Leafrollers became a concern for most growers in the project in 1995, and fruit injury occurred in all blocks at harvest. Interestingly, leafrollers and their fruit damage were present in much of the Oroville area in 1994 but were not generally recognized. In 1995 no spring leafroller insecticides (Bt's) were applied but many growers responded with summer sprays to limit leafroller damage, using Bt's, Lorsban, or Penncap-M. Monitoring for leafrollers will be stepped-up in 1996, as will examinations of cherry and non-bearing apple blocks in the area, which provided a source of leafrollers in some sites.
No other pests posed any significant problem within the site in 1996. Aphids and leafhoppers generally remained at low levels, and leafhopper parasites were higher in the CAMP site than in surrounding orchards. Leafminer populations were lower within the site and leafminer parasitism was higher, another encouraging sign of potential biological control benefits with reduced use of broad-spectrum insecticides.
In 1996 codling moth sprays in the Lake Osoyoos site may be reduced further while maintaining low levels of codling moth injury. Sterile codling moths from the Osoyoos, BC, facility will be released again, beginning in late June. An early season control program aimed at leafrollers will be needed at all sites, and a more intensive monitoring program will be followed through the season. Secondary pests were not a problem in 1995 and higher natural enemy levels within the site are a good sign of improving biological control.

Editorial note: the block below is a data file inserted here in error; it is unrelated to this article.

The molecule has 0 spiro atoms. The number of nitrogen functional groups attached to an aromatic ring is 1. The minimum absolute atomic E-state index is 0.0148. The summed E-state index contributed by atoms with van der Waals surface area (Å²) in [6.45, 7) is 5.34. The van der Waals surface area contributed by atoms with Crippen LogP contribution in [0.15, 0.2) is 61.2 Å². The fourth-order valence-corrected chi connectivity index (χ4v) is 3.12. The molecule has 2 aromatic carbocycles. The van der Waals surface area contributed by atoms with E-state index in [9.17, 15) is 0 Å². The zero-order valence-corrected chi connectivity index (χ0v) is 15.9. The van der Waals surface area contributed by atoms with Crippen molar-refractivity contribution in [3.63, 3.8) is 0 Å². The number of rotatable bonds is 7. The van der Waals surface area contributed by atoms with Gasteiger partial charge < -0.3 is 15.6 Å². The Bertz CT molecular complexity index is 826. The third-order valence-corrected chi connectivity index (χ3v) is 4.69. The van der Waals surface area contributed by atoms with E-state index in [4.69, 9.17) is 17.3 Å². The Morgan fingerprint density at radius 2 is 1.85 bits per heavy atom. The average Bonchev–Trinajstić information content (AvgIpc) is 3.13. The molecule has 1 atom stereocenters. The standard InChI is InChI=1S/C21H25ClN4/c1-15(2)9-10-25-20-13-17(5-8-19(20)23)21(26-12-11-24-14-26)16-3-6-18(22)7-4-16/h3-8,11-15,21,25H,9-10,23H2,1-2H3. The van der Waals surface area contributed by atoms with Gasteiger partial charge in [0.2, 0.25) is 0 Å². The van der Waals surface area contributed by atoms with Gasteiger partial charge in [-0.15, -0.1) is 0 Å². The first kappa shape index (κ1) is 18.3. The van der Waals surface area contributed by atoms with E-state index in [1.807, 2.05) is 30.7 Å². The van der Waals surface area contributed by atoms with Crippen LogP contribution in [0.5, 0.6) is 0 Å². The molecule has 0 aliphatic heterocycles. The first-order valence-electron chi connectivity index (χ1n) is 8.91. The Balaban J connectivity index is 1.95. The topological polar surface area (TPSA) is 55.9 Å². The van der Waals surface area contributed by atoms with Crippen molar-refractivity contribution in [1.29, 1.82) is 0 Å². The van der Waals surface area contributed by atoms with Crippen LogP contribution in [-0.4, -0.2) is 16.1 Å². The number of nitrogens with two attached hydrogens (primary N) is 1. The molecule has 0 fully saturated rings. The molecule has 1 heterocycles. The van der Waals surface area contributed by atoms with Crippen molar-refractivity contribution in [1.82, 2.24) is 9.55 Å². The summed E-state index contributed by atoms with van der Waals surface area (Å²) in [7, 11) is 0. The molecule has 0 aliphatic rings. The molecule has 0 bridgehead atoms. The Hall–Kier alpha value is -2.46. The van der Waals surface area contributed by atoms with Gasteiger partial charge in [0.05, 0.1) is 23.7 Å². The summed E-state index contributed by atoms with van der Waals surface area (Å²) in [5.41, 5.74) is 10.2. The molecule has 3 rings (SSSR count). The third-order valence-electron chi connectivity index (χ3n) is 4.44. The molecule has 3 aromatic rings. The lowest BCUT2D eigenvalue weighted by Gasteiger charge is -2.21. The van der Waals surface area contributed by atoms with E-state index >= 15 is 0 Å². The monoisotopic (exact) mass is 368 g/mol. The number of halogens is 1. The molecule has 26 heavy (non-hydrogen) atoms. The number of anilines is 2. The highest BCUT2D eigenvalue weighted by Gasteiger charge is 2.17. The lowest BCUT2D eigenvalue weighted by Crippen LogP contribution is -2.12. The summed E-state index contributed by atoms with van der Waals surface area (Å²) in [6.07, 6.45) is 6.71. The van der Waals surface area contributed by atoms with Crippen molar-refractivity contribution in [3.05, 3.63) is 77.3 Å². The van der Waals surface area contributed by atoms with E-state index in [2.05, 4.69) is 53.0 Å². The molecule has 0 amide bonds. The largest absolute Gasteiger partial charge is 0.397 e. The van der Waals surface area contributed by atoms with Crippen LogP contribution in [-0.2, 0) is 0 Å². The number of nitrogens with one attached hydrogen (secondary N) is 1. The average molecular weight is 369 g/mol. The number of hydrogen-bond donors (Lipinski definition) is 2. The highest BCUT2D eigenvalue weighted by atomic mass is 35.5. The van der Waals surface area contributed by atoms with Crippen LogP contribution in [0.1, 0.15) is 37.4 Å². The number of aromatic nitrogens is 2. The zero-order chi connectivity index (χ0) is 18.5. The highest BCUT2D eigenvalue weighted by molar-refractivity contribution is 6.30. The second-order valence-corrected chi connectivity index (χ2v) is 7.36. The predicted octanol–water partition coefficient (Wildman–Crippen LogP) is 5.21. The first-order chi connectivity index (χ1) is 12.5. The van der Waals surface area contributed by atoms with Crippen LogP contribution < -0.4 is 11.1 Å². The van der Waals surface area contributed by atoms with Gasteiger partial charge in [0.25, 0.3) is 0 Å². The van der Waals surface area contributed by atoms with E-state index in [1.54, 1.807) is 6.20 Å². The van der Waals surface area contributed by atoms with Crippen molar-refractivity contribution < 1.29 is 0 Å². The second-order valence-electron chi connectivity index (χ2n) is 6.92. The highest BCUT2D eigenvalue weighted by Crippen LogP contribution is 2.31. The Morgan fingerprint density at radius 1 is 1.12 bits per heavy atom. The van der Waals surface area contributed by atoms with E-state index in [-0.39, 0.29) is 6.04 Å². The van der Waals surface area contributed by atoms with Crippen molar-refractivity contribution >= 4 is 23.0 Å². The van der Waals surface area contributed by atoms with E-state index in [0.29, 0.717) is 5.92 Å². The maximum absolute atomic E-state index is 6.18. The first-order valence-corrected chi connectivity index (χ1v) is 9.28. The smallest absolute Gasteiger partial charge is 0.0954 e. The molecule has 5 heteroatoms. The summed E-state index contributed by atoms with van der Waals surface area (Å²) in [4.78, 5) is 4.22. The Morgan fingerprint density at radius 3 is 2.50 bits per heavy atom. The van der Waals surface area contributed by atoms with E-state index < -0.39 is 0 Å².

WSU Cooperative Extension, Chelan County
400 Washington St.
Wenatchee, WA 98801
Partial Funding provided by: Washington State Tree Fruit Research Commission, U.S. Department of Agriculture, International Apple Institute, and U.S. Environmental Protection Agency
Cooperating agencies: Washington State University, U.S. Department of Agriculture, and Chelan County Cooperative Extension programs and employment are available to all without discrimination.